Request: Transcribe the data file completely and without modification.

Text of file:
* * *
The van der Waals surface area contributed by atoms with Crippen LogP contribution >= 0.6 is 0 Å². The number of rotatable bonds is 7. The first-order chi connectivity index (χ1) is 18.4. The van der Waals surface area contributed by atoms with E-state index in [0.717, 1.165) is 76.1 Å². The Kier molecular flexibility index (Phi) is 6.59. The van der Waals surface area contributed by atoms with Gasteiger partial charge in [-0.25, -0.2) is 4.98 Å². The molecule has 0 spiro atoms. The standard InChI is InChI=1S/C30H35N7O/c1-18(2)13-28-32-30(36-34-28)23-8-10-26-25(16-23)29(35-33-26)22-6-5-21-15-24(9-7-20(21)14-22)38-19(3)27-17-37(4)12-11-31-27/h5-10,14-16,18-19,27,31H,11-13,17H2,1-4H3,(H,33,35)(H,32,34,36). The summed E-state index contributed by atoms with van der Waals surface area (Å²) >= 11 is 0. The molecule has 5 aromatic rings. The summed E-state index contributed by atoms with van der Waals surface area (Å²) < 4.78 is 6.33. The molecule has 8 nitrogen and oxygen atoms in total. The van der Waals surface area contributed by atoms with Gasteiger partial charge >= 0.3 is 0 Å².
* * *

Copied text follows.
The van der Waals surface area contributed by atoms with Crippen LogP contribution >= 0.6 is 0 Å². The number of rotatable bonds is 7. The first-order chi connectivity index (χ1) is 18.4. The van der Waals surface area contributed by atoms with E-state index in [0.717, 1.165) is 76.1 Å². The Kier molecular flexibility index (Phi) is 6.59. The van der Waals surface area contributed by atoms with Gasteiger partial charge in [-0.25, -0.2) is 4.98 Å². The molecule has 0 spiro atoms. The standard InChI is InChI=1S/C30H35N7O/c1-18(2)13-28-32-30(36-34-28)23-8-10-26-25(16-23)29(35-33-26)22-6-5-21-15-24(9-7-20(21)14-22)38-19(3)27-17-37(4)12-11-31-27/h5-10,14-16,18-19,27,31H,11-13,17H2,1-4H3,(H,33,35)(H,32,34,36). The summed E-state index contributed by atoms with van der Waals surface area (Å²) >= 11 is 0. The molecule has 5 aromatic rings. The summed E-state index contributed by atoms with van der Waals surface area (Å²) < 4.78 is 6.33. The molecule has 8 nitrogen and oxygen atoms in total. The van der Waals surface area contributed by atoms with Gasteiger partial charge >= 0.3 is 0 Å².